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Super Mario World

This is the cover art for Super Mario World, on the SNES.

Super Mario World is the fourth installment in the Mario side-scroller series, and was released for the SNES.

This may actually be the first game I ever played. The other, of course, possibly being Oddworld: Abe's Oddysee.

This is a really great game, and I would know because I've played it for my SNES ever since I was about three years old. However, I don't think it was superior to Super Mario Bros. 3. There are a few reasons for this; in SMB3, there wasn't just a map that you could move around on, where you could travel from level to level at will, but you interacted with the map. You busted down blocks, used clouds, fought wandering enemies, pursued airships, did puzzles, visited toad houses, etc. In this game, you just move around the map to really bad music, in an effort to find your way over to the next level you had to do.

This kind of thing made the space between levels really stale and uninteresting.

HOWEVER, it's what's in the levels that counts. The character designs are excellent, and the graphics are pretty great. They also made the brilliant move of adding the cape to the move roster, which was probably my favorite of all of them. While this title did have far too few powerups, the cape almost made up for it entirely. It has roughly the same functions as the Super Leaf, but you could literally fly across the screen in enormous amounts if you practiced and did it right. This made the experience really cool and fun.

I gotta say, the diversity of level design is definitely up there with SMB3, in the way that they added cool enemies like the Fuzzies, as well as staying true to the old favorites, plus their addition of cool traps, platforms, switches, and secrets.

Oh, and there's another thing: this game far outdoes SMB3 in the realm of secrets. There are some places where, if you do it right, you can find a lock and key to open up a new route. Plus, the game features switches that allow you to fill in holes in some of the levels, which can make them more convenient and even get you to other secrets.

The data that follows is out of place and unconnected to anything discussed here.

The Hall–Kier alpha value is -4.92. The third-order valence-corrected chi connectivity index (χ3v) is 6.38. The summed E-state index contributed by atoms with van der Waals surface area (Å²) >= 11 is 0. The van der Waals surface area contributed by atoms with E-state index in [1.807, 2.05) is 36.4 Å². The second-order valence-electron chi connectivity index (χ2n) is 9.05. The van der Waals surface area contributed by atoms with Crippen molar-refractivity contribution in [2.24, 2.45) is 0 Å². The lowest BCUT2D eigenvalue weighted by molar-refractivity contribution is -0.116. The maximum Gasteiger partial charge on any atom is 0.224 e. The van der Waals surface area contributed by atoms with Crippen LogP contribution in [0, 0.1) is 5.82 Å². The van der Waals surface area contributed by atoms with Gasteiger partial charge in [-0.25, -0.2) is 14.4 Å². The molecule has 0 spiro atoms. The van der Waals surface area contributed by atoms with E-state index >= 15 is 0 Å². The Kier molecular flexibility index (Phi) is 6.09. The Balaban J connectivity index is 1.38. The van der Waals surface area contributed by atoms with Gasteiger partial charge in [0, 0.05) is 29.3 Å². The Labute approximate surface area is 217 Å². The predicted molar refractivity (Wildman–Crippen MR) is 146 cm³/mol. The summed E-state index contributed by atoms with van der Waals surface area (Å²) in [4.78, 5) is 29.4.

One of my favorite things that this game incepted was the Star World. I think you actually get these levels in a straightforward order after you finish the game (which is no easy task), and they are significantly more difficult than the others. However, they have "hip" names like "Tubular," "Funky," "Way Cool," "Mondo," "Awesome," and others.

This title also created Boo Houses, which are another step-up from SMB3 in the way that they became a part of the Mario legacy, not to mention the fact that they are incredibly fun.

A great part of this game was the availability of Yoshi as a companion, which I think was a key thing to add to the series. Yoshis made the experience really interesting and fun, and also gave you an in-game advantage that could really make the level for you.

One final addition that I liked a lot was the ability to spin-jump. This is similar to a regular jump, except in the way that it neutralizes an enemy completely, and also sends you pretty high into the air. It was very helpful and good for taking out the hordes of enemies that you might find yourself faced with.

While this review may have seemed more than anything like one comparison to Super Mario Bros. 3 (it isn't really), that's actually an important feature considering the fact that SMB3 was unequivocally the best classic Mario side-scroller. I gotta say, this game really stacks up. It's replayable, fun, and a great addition to the series. If you like Mario, especially the side-scrollers, you must buy this game.

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